Would you move into a house or apartment that was the site of a suicide, homicide or other violent crime? Do you think real estate agents are required to tell you if the home has been involved in some way with a death or violent crime?
These questions came up in a recent article published in the New York Times about New York residential properties and their sometimes troubled past.
When Julia Dahl and Joel Bukiewicz were looking for an apartment to rent in Brooklyn, their real estate agent felt compelled to disclose to them that the prior renter of the apartment they were about to view had committed suicide in the apartment. The couple was a bit uneasy, but ended up renting the place anyway because the price was right and they were in a bit of a bind.
The fact is, residential real estate in New York can be over a century old, and most have likely been the site of at least one death, whether from suicide or homicide. And, while real estate professionals have wrestled with the moral dilemma of whether or not to disclose that someone died in the home, they simply are not obligated by law to disclose such information.
What Disclosures are Required in New York?
In New York State, residential real estate brokers and sellers are required only to disclose material defects in the property. These disclosures are set forth in the Property Condition Disclosure Act of 2002 (the “Act”). The Act discusses 48 questions about residential properties and breaks it down into four categories:
- General Information – including the building’s age, utility costs, ownership and property possession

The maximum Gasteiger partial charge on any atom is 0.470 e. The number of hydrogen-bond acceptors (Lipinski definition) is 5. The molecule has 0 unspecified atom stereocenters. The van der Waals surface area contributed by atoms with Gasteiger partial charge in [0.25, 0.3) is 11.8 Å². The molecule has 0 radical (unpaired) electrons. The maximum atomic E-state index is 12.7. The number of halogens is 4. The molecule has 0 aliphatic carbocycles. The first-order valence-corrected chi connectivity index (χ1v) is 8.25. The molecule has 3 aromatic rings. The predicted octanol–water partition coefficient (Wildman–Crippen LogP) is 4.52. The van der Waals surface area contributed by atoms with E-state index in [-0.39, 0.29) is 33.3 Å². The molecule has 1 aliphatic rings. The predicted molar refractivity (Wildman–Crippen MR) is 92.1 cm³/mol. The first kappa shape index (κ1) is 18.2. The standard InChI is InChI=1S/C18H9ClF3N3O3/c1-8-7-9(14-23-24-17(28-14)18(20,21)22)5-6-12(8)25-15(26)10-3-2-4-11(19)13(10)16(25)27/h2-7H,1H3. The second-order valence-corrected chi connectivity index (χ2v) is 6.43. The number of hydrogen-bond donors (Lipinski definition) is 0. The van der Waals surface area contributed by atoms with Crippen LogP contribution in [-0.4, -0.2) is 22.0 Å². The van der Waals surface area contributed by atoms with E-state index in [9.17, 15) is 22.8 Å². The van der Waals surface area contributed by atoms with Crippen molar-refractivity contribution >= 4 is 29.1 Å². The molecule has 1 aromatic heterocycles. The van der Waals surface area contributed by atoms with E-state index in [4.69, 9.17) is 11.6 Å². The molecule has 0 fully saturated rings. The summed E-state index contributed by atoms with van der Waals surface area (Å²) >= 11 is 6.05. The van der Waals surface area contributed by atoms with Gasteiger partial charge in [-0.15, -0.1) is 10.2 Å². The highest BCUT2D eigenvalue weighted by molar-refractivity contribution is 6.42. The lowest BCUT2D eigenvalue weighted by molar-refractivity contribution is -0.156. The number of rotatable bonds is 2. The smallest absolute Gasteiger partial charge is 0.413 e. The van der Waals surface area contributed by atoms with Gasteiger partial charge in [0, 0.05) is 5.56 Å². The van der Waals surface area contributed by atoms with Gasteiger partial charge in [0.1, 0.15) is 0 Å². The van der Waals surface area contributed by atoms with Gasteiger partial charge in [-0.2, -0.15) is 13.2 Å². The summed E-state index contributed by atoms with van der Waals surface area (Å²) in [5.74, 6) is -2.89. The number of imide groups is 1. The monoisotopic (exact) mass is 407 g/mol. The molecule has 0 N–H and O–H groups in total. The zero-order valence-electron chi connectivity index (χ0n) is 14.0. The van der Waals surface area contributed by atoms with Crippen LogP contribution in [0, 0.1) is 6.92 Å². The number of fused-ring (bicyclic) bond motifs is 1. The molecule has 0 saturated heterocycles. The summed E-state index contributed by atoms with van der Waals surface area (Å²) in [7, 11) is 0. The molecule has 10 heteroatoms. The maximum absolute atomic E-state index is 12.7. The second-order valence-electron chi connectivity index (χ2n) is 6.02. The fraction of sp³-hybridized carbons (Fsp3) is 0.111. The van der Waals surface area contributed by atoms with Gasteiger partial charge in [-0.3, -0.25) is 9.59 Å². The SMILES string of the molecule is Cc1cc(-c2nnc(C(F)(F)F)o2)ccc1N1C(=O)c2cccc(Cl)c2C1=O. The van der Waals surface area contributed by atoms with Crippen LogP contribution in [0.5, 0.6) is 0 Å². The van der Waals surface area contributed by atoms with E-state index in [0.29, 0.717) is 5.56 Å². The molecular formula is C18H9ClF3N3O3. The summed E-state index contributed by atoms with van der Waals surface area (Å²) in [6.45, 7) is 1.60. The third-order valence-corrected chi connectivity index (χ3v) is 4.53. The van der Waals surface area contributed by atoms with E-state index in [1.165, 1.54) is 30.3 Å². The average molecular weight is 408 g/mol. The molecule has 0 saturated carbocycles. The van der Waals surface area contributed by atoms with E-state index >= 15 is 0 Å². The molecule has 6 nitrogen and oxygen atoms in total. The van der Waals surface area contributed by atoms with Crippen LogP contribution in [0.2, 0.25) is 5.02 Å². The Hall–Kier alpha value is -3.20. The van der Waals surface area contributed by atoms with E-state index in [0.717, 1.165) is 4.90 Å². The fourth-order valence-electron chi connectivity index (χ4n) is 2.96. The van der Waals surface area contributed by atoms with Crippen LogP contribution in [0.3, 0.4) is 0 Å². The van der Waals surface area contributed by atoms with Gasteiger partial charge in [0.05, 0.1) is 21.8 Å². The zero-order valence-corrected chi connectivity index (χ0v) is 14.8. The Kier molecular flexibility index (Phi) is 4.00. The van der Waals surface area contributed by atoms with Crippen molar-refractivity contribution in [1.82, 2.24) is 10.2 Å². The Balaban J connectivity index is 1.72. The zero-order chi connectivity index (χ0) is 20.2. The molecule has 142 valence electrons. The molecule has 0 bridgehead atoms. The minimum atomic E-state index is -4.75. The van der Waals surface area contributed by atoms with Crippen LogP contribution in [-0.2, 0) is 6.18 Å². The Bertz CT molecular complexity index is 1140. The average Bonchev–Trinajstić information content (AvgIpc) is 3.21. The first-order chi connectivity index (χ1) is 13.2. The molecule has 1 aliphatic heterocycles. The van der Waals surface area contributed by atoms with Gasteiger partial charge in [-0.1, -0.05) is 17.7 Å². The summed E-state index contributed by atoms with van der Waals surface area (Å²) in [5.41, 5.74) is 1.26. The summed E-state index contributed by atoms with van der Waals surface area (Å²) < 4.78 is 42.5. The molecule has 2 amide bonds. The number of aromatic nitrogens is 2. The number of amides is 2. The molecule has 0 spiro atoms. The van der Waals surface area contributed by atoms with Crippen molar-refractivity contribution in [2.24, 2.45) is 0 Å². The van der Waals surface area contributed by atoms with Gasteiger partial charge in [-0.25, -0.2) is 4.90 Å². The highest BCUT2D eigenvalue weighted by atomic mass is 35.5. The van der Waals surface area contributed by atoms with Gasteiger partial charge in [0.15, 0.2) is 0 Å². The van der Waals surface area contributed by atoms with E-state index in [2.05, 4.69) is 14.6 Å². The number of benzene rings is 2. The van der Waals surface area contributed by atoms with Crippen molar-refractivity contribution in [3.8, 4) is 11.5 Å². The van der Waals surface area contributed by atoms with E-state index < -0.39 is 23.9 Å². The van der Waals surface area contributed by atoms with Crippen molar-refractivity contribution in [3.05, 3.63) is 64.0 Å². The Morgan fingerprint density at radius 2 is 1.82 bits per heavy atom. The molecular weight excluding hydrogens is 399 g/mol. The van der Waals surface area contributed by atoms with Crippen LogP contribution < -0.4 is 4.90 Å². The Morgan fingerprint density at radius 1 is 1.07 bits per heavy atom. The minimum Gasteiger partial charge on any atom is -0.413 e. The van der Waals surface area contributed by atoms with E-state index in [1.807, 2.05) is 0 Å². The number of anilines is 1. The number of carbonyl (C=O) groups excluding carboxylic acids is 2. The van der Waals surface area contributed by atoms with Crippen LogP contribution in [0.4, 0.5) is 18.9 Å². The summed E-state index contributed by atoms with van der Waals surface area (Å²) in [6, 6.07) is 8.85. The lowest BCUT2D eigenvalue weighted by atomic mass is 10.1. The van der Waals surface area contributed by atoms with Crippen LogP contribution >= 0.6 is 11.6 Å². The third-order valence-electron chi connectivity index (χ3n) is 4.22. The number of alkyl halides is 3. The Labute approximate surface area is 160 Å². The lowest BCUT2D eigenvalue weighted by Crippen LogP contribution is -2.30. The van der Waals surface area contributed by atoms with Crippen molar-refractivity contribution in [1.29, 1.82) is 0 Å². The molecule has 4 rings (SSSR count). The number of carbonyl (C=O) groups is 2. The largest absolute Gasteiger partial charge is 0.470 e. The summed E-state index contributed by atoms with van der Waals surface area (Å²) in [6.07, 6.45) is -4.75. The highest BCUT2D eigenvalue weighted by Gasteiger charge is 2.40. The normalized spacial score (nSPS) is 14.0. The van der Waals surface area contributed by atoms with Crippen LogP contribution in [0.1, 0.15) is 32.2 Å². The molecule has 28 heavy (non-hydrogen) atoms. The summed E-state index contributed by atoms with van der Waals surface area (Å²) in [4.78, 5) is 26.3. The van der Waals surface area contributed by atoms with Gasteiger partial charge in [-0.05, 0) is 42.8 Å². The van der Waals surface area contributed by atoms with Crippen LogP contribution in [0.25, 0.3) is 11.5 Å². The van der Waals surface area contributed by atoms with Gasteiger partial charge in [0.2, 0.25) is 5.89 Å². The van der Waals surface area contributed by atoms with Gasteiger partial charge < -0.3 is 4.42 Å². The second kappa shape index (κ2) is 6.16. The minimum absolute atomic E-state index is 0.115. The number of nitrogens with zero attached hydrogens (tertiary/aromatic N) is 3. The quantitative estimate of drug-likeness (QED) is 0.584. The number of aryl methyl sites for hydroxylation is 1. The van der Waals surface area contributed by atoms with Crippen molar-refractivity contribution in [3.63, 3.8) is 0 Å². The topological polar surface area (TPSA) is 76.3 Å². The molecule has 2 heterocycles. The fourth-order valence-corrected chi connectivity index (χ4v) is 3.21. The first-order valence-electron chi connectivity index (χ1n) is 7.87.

- Environmental Information – including things like leaky pipes, lead paint, asbestos, infestations, presence of radon and other hazardous substances, and proximity to landfills or floodplains
- Structural Information – including the roof condition and whether there has been damage to the structure by insects, water or fire
- Mechanical Systems and Services – including water sources, utilities, sewers, flooding and drainage issues
Limitations on Disclosures
The Act does exempt certain residential properties from these disclosure requirements. For example, certain properties that are transferred via probate or a lawsuit such as probate or bankruptcy, properties transferred via a trust or between family members, and newly constructed property that has not been inhabited.
Failure to make certain disclosures can result in the seller owing a $500 credit towards the purchase price at closing. However, paying the fee in lieu of disclosure does not necessarily protect a seller from liability under New York case law.
Interested in Real Estate in New York?
Whether you are considering buying or selling residential real estate in New York, having an experienced real estate attorney on your side can help keep you out of hot water. The attorneys at Ianniello Anderson, P.C. are responsive and respectful when our clients have questions and we are always ready to move fast when a deal needs to be done quickly. Serving clients in the Albany, Clifton Park, Glens Falls, Saratoga Springs, Troy, and the entire Northeastern NY areas at 518.350.7755.